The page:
Steam power is practical. It is the only presently practical way to turn bio-fuels into mechanical motion. Thus, steam power allows the use of clean burning, domestically produced, renewable fuels that do not add carbon to the atmosphere when they are burned. These external combustion engines burn clean because they can have a large combustion chamber with plenty of dwell time and plenty of turbulence and an excess of oxygen over the stoichiometric ratio so the burn is clean of any of the standard pollutants.
Steam power is practical because of modern designs, modern materials, and new technologies. A modern steam power plant is about the same size and weight of a comparable output gasoline engine. A steam power plant has the further flexibility in that it has many components: combustion chamber, heat exchanger, expander, and condenser. These components can be made of many different geometric shapes and positioned throughout a vehicle, thus not requiring a large engine compartment. It is capable of burning any type of fuel—liquid, gas, solid, or pelletized; either domestically produced coal, bio-diesel production by-products such as glycerin, specifically grown cellulose, or ethanol production by-products such as lignin and cellulose in its unprocessed form.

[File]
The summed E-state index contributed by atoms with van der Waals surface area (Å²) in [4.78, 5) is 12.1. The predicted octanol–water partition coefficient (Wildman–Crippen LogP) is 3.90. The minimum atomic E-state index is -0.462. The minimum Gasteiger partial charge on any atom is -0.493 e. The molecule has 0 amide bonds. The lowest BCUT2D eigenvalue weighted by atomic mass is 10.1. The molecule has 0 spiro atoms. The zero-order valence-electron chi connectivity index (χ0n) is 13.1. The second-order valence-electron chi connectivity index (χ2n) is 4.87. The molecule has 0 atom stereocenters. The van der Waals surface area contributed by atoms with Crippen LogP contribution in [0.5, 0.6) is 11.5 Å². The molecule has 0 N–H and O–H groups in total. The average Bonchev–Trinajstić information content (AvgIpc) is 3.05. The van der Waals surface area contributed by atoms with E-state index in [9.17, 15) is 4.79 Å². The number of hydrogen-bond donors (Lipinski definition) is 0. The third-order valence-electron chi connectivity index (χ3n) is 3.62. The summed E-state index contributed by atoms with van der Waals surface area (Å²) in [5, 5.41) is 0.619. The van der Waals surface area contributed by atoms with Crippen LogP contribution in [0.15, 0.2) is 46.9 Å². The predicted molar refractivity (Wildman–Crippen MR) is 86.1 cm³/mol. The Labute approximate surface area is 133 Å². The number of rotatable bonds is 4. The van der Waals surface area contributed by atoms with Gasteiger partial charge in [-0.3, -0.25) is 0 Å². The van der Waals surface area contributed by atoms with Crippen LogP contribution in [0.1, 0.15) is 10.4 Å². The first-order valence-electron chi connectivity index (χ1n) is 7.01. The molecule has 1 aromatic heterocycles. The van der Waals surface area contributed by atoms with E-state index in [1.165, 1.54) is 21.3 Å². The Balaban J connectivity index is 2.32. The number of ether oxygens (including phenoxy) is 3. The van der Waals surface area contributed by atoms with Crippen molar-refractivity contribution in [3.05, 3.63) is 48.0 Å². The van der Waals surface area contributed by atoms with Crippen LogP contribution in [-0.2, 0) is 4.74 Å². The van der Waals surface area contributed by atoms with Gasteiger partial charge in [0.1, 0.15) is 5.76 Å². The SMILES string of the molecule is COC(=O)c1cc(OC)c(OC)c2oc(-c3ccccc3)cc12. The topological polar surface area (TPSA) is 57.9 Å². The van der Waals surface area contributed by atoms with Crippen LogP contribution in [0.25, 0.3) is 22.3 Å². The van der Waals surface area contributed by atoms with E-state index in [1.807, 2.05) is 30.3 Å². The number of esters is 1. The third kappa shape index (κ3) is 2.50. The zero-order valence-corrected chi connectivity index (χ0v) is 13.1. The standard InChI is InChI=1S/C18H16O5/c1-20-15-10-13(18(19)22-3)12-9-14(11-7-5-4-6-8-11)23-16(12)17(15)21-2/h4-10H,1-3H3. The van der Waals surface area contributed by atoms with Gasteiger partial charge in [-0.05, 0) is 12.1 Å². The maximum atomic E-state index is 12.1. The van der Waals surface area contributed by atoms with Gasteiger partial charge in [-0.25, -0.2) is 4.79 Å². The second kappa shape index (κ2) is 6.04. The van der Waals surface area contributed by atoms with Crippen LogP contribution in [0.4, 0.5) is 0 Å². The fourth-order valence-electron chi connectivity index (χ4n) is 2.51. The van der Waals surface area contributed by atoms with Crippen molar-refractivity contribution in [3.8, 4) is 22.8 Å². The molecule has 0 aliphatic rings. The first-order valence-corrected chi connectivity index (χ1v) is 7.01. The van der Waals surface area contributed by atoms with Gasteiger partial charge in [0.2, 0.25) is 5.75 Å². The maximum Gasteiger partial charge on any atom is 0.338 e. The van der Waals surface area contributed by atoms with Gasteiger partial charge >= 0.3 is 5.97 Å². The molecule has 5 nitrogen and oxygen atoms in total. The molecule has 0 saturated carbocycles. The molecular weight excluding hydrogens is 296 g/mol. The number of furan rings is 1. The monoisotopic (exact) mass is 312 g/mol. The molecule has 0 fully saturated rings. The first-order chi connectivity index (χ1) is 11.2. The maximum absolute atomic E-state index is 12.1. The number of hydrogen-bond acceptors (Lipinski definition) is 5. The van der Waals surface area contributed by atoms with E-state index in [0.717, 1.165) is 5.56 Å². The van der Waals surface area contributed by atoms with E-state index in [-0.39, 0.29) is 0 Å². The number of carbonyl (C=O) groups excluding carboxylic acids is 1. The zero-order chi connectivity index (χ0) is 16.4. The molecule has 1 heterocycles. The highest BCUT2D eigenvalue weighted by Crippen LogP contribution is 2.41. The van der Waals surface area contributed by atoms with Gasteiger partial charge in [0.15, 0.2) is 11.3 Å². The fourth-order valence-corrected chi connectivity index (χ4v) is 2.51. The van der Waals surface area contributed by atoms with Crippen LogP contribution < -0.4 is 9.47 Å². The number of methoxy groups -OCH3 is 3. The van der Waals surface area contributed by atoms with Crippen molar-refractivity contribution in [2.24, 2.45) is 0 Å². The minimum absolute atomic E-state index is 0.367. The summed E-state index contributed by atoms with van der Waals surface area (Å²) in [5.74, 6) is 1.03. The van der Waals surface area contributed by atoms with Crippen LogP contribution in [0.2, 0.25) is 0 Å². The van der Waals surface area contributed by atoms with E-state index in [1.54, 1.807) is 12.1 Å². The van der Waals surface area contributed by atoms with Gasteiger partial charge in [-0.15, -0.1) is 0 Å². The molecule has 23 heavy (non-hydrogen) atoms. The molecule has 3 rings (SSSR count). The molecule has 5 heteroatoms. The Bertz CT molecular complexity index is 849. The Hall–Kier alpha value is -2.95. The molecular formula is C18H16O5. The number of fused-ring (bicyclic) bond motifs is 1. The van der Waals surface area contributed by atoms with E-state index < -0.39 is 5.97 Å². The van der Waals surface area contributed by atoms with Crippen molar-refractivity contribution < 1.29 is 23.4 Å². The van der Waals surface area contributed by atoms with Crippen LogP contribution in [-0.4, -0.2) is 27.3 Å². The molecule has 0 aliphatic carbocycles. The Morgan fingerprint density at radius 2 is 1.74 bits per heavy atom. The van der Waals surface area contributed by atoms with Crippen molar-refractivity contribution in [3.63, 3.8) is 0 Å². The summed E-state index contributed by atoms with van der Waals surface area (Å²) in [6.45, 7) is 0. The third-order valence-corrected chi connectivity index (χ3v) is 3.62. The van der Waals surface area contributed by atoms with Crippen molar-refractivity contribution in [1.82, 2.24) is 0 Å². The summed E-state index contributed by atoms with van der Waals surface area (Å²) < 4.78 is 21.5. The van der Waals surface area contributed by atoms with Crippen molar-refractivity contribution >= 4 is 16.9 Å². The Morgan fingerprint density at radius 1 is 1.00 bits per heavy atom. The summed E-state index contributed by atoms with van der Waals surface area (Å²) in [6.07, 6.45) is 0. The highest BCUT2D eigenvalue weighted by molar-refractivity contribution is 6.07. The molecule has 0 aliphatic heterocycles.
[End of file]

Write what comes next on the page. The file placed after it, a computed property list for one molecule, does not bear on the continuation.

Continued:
Mission: To collect all of the information possible, to mine such information, and to sort it.
The information being collected comes in many forms. The most useful information is in the form of good running modern steam powered automobiles, followed by steam generators, and engines that have been dynamometer tested. There are prototype engines, designs, and inventions that have been made over the years and since abandoned as people passed on. It is possible to learn almost as much from failed projects as it is from successful ones because they teach us which paths to not take.
To this end I have collected books, about 600 titles with many of them being University text books, SAE Technical Papers, over 80 of them steam power related, 6,000 patent numbers, private notes and correspondence, and steam magazines from the 1930’s on until now. I have done many interviews with people who knew steam people or who did the work themselves. This interviewing is an on-going project.
Goal: My goal is to write several books on this subject.
One book will be about the people who spent their lives working in their garages and shops, trying to make something that works. Another book will be a technical how-to book on modern steam design. To that end I am presently traveling around the country interviewing people. I have found steam people to be the most interesting, intelligent, and friendly people in the world. They do not all agree. Not only do they not agree with other steam people, few even agree with themselves. This is because steam power is very complex. It has many possibilities for designs. The many different theories and designs is what makes the study of steam so interesting.